Franks served purpose with Packers

Though Bubba Franks' receiving skills have diminished in recent seasons, Packers fans should remember how the tight end came through earlier in his career when the Green Bay Packers needed him most, says PackerReport.com's Doug Ritchay.

This past week the Green Bay Packers released veteran tight end Bubba Franks, ending the former first-round draft pick's career in Green Bay after eight seasons.

Most remember Franks as a player who lost his skills and hands over the last few seasons, instead of the player who filled a void for the offense when it was needed most. This season, Franks lost his starting spot to one-time street free agent Donald Lee, who in time has displayed playmaking ability and more reliability.

However, most forget how needed Franks was during the 2000 offseason, when Mark Chmura's career came to an end. Chmura's exit left the Packers without a starting-caliber tight end, so the Packers selected Franks with the 14th pick in the first round.

Common belief is you don't pick tight ends in the first round, unless they have the athleticism of a Vernon Davis or Kellen Winslow Jr. Nonetheless, the Packers felt they had no choice to pick Franks, who in 2000 was the clear-cut top tight end in the draft.

The other notable tight ends, if that can be said, who were picked in the top three rounds of 2000 were Anthony Becht (27th to the Jets) and Erron Kinney (68th to the Titans). Neither was more productive than Franks, who finished his Packers career with 256 catches (16th on the Packers' all-time receptions list) and 2,300 yards.

Becht has 172 catches in his career, while Kinney has 178.

Despite Franks outplaying Becht and Kinney, he came under fire in Green Bay for not being able to run after the catch, for shaky hands at times, and someone who in the last couple seasons seem to get slower than slower.

Franks' best season was 2002, when he set career highs with 54 catches and 442 yards, while scoring seven touchdowns. He became a good red-zone weapon for Brett Favre. This was the second of three straight Pro Bowl seasons.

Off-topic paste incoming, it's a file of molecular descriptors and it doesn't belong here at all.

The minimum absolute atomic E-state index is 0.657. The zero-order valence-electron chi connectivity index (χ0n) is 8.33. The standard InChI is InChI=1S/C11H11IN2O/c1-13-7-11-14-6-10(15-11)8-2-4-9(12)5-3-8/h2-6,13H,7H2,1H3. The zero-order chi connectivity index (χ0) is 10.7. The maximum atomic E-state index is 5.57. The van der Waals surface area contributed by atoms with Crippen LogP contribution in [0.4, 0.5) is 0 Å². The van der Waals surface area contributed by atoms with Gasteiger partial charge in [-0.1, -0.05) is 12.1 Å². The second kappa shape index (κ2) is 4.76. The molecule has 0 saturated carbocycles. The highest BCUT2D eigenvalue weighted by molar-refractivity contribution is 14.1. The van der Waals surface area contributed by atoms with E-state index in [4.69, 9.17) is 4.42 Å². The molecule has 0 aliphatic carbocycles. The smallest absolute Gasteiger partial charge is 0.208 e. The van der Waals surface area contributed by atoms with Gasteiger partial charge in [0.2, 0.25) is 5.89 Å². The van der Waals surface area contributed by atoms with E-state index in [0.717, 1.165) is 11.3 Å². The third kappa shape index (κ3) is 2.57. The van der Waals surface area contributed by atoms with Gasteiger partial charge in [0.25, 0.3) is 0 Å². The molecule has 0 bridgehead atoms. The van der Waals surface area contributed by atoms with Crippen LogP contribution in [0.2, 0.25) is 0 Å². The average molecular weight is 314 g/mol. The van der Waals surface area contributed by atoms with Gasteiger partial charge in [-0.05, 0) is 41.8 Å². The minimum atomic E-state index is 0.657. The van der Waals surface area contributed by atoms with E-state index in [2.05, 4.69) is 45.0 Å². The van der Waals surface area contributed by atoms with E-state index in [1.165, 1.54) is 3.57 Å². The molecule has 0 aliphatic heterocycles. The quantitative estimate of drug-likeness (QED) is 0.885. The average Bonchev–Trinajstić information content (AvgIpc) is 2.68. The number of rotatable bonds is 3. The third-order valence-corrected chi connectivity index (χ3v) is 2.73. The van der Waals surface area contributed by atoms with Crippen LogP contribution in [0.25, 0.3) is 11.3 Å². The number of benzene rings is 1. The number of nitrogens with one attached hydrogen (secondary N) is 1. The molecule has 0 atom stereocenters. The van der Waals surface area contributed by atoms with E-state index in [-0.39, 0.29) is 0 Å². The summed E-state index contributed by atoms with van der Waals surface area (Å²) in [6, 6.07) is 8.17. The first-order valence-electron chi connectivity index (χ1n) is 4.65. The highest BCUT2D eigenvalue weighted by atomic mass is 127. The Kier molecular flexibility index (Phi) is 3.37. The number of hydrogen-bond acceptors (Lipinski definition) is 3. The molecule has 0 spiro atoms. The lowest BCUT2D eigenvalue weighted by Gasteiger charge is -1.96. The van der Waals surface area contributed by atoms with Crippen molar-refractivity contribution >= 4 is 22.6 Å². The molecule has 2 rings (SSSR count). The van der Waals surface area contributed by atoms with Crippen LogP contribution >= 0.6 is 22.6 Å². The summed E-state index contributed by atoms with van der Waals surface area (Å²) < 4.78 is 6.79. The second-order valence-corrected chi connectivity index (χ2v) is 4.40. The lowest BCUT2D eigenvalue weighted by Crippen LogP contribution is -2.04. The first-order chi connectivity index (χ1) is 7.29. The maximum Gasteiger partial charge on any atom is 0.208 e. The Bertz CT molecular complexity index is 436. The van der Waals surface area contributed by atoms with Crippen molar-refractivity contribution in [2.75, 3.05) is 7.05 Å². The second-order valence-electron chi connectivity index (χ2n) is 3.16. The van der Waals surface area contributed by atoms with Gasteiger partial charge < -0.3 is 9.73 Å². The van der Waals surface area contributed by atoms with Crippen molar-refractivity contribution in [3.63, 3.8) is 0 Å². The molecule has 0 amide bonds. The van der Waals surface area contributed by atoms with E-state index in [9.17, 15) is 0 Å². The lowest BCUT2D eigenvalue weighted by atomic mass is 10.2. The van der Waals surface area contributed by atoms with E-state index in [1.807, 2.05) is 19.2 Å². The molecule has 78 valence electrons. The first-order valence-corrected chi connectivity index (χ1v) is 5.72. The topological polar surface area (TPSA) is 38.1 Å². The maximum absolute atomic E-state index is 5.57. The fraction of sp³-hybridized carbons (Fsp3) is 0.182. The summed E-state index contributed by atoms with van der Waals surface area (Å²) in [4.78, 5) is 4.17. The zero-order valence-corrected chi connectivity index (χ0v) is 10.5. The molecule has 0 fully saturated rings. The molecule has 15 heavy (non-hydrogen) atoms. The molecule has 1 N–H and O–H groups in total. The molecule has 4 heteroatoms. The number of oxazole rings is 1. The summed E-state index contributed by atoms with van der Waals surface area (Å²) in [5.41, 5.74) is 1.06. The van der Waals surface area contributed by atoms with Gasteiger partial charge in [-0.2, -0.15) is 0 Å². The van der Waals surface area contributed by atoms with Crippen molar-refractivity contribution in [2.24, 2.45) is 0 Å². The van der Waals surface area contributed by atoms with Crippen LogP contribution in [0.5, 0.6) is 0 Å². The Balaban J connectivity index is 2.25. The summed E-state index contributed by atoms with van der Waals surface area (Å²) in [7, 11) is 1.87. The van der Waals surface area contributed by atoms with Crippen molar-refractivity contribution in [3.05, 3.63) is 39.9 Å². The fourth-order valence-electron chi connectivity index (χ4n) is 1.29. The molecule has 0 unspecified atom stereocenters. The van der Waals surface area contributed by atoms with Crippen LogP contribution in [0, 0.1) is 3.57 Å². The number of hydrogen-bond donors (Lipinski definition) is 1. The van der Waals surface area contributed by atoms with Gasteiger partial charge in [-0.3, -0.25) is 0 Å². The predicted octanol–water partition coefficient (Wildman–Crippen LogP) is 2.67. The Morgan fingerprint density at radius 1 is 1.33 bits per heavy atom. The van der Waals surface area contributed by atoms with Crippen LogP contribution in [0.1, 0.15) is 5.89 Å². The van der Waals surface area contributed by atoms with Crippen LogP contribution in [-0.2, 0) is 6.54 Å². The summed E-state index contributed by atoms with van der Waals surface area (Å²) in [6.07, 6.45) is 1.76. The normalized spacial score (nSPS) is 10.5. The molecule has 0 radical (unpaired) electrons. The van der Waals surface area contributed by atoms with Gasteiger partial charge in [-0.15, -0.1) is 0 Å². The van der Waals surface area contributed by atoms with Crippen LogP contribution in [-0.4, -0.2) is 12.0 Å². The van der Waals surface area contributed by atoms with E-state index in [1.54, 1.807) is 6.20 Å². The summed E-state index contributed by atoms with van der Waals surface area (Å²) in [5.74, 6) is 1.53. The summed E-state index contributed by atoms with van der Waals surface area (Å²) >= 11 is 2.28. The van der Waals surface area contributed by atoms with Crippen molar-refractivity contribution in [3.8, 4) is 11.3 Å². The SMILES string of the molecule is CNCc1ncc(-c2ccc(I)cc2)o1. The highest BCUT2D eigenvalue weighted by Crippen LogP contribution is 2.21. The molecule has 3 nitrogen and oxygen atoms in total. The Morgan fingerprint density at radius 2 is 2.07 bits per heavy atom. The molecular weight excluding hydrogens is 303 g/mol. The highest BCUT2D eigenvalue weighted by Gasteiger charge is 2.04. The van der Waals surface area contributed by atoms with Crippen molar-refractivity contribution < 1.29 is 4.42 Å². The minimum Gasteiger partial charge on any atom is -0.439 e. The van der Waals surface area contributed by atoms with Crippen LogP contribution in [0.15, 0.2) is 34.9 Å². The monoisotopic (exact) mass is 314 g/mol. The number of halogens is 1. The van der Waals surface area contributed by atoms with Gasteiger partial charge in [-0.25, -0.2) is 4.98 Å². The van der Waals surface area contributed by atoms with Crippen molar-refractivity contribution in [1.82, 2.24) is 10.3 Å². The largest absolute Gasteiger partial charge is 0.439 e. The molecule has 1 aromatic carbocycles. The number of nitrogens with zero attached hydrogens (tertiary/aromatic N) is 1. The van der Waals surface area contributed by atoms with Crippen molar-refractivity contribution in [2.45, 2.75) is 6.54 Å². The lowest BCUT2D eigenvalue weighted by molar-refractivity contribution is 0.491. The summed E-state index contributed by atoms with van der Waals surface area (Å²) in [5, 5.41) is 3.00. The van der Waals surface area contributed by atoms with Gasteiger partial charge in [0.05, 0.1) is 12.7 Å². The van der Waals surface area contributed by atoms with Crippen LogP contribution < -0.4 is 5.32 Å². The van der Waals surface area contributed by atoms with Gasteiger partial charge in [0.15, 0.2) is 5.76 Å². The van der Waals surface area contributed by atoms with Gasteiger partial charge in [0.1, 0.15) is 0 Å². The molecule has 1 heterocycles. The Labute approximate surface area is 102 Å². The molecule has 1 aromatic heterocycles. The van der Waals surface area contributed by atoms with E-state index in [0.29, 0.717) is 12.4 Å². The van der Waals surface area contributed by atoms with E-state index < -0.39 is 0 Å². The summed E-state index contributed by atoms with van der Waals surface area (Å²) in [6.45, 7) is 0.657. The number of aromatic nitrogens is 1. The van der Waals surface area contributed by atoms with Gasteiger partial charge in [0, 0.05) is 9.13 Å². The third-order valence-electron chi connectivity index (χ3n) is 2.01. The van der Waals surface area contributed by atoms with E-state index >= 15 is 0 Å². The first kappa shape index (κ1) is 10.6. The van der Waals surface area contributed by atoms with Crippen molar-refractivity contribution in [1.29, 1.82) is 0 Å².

In his third season, he was coming into his own, but as the Packers quickly learned, he didn't stay there long.

From 2005-07, he caught 68 passes combined as he missed 14 games with injuries. This past season, when Franks played eight games, he caught 18 passes for 132 yards. He was relegated to a blocker, and judging by his play, his time in the green and gold was fading away.

While Franks was on the decline, Lee is on the upswing. This past season, he caught 48 passes for 575 yards. Franks only topped 48 catches once and never reached 500 yards.

Franks' downfall was once he caught the ball he was done. He lacked speed and the agility to make tacklers miss. Not all tight ends are good after the catch, but Franks seemed less than average in this area.

His lack of playmaking ability was obvious as the tight end has changed in the NFL. Just look at what Tony Gonzalez, Antonio Gates and Jason Witten have accomplished.

For all his shortcomings, however, Franks has to be considered a solid player in his career with Green Bay and a possible Packers Hall of Famer. Only Paul Coffman has more catches in team history at tight end (322).

Furthermore, he wasn't a troublemaker, and during his prime not only did he not miss games, he wouldn't miss practices. But like all players, time eventually catches up with you.

For Franks, this was in 2005, when he suddenly looked like nothing more than a backup. Still, when you look back at his career, Franks was a useful player for the Packers. In a four-year stretch he caught 28 touchdown passes and was a key weapon for Favre.

That's history now, though, and so is Franks.

Doug Ritchay is a regular contribtor to PackerReport.com and Packer Report magazine. E-mail him at dritchay@sbcglobal.net.

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